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You're reading: Key political risks to watch in Ukraine

Ukraine's relations with the European Union have deteriorated under President Viktor Yanukovich while his rapprochement with Russia has failed to yield any tangible benefits for the former Soviet republic's economy.

The EU shelved agreements with Ukraine on political association and free trade after the conviction last October of former Prime Minister Yulia Tymoshenko, Yanukovich’s fiercest opponent.

A number of European leaders snubbed a regional summit in Ukraine in May, prompting Kyiv to put off the event. They also called for a political boycott of the European soccer championship which Ukraine co-hosts in June and July.

Russia, meanwhile, has refused to review a gas supply deal with Ukraine which, according to Yanukovich’s government, sets an exorbitant price for the fuel.

Instead, Moscow has put pressure on Kyiv to join its customs union with Belarus and Kazakhstan and pressed ahead with new gas pipelines bypassing Ukraine, diminishing its importance as the main transit agent between Russia and Europe.


Ukraine’s agreement with the International Monetary Fund, signed half a year into Yanukovich’s term which began in February 2010, has been on hold since early 2011 after his government refused to raise gas and heating prices for households for fear of losing public support.

Analysts say Kyiv may raise prices, paving the way for renewed IMF lending, only after parliamentary elections in October because doing so earlier would be political suicide.

In March, Ukraine jolted the debt market by saying it wanted to restructure $3 billion in IMF loans falling due this year, although the government has since discarded the idea.

In a de facto launch of the election campaign, Yanukovich announced a $3 billion spending package in March which his government says will boost domestic demand to compensate for deteriorating external conditions.

The package includes increases to pensions and other handouts, subsidised mortgages and compensation to depositors of the Soviet Union’s state savings bank whose wealth was wiped out by hyperinflation.

However, some observers have questioned the government’s ability to finance additional expenditures at a time when macroeconomic forecasts are likely to be revised downwards.

What to watch:

– How will Yanukovich’s Party of the Regions fare in the October elections?

– How will Western monitors assess the poll?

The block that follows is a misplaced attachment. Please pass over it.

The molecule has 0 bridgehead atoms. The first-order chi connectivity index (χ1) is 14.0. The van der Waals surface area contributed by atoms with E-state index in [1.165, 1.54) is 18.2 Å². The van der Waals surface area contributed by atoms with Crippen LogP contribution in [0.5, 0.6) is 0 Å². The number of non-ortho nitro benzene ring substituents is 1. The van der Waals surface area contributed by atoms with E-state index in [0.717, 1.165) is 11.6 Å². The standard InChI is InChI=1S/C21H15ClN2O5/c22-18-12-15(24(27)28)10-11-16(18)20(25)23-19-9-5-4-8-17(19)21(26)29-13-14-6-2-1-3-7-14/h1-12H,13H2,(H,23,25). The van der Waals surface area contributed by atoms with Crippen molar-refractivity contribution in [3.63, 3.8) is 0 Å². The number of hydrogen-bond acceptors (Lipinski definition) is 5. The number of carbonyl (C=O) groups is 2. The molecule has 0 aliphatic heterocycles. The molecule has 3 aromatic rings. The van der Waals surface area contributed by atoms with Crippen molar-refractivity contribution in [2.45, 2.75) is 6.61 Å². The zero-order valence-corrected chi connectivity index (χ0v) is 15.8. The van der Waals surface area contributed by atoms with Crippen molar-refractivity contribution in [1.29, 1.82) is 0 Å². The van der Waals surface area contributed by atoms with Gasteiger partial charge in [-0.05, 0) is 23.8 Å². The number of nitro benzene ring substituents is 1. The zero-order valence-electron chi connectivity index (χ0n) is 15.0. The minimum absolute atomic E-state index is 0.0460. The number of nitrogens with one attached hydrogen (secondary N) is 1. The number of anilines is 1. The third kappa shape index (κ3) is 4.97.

– Signs of a new gas agreement with Russia and concessions attached to it such as Gazprom taking over Ukraine’s gas transit pipelines or Kiev joining the Moscow-led customs union.

– Will the government, after all, raise energy prices for households?


The lack of IMF financing makes Ukraine, whose economy depends heavily on exports of commodities, more vulnerable to external shocks such as a potential euro zone meltdown.

Economic growth has already slowed down significantly, with gross domestic product rising just 1.8 percent in the first quarter, down from 5.4 percent in the same period of 2011.

Businessmen in Ukraine complain about increased pressure from tax collectors who no longer allow companies to carry forward previous years’ losses, defying commonly accepted international practice.

Analysts are also questioning the idea of a luxury tax suggested by the government, saying it is unlikely to fetch significant sums with most private wealth sheltered by offshore companies.

What to watch:

– Possible resumption of talks with the IMF.

– Indications that the government is having trouble meeting its borrowing plans, which could translate into debt repayment issues.


The prosecution of former prime minister Tymoshenko for exceeding her authority by brokering the 2009 gas deal with Russia, has turned into a public relations disaster for the Yanukovich team.

Tymoshenko, who lost narrowly to Yanukovich for the presidency in 2010, was sentenced to seven years in prison in what she described as a "lynch" trial.

Despite pressure from the EU and the United States Yanukovich has refused to intervene to secure her release and prosecutors have piled more and more charges against her for misdeeds they say go back to the 1990s.

European leaders have warned Yanukovich his country risks isolation and German Chancellor Angela Merkel has called Ukraine a dictatorship, likening it to long-time political outcast Belarus.

Europe’s outrage was further fuelled by Tymoshenko’s allegations that prison guards had beaten her in April, a charge authorities deny.

Hearings into Tymoshenko’s appeal against the abuse-of-office conviction and sentence are set to resume on June 26.

Tymoshenko was moved from prison in the city of Kharkiv to a state-run hospital in the same city where she is being treated for chronic back pain under the supervision of German doctors following a deal between Berlin and Kiev.

But one of the doctors has said a lack of privacy could jeopardise the treatment.

What to watch:

– Will the court overturn Tymoshenko’s conviction in a surprise ruling?

– What other means of pressure could the West use against Yanukovich?

– How will Ukraine react to barrage of criticism?

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